A Swiss church can once again ring its bells throughout the night after a federal court overturned a legal decision to limit them to hourly peals.
The restriction was ordered in 2015 after a local couple complained about clangs between 22:00 and 07:00.
The 250-year-old Protestant church in Wädenswil, near Zurich, agreed to stop ringing the bells every 15 minutes.
But more than 2,000 residents campaigned against the decision, taking the dispute to the federal court .
The court, in Lausanne, overturned the earlier ruling on Wednesday, saying that reducing the number of night-time chimes would not have a significant effect on quality of life.
It also said that the nightly clanging was a part of Wädenswil’s culture and local tradition, rejecting the result of a study that found the noise of the bells was loud enough to be disruptive if residents left their windows slightly open.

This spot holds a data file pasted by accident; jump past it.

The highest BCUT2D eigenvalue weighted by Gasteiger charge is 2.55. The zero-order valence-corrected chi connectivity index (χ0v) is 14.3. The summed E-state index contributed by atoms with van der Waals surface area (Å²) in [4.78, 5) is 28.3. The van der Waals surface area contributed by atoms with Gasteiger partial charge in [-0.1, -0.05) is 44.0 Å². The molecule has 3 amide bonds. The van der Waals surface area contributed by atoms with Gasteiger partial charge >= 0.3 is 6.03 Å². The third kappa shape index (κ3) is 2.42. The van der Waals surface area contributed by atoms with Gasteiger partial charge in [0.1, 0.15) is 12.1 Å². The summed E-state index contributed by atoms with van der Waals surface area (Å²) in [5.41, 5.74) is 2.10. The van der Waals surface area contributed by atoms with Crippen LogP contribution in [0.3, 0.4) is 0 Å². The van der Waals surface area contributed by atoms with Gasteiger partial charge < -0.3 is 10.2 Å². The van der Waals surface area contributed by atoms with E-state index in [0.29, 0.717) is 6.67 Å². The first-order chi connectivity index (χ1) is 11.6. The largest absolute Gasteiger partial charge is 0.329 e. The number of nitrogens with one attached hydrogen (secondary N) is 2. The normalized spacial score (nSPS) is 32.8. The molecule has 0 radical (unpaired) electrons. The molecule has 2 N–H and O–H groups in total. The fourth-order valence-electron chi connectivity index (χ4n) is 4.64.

- Woman wins Swiss passport ding dong
- Can modern makeover save smallest Swiss village?
“We are delighted with this decision, not just for us, but for the town and the whole community,” said Peter Meier, a member of the church’s council.
“The bells are an important part of the town’s feeling of home, and have long given a rhythm to people’s lives here.”
The couple behind the original complaint, who live around 200m from the church, were less impressed with the ruling. Alfred Naef said he and his wife were horrified that the bells could start ringing again more frequently.
However, Mr Meier cited an independent survey that found that 79% of residents said they were not disturbed by the bells.
“We are celebrating the church’s 250th anniversary this year, and this is a very nice present to not have this hanging over us any more,” he said.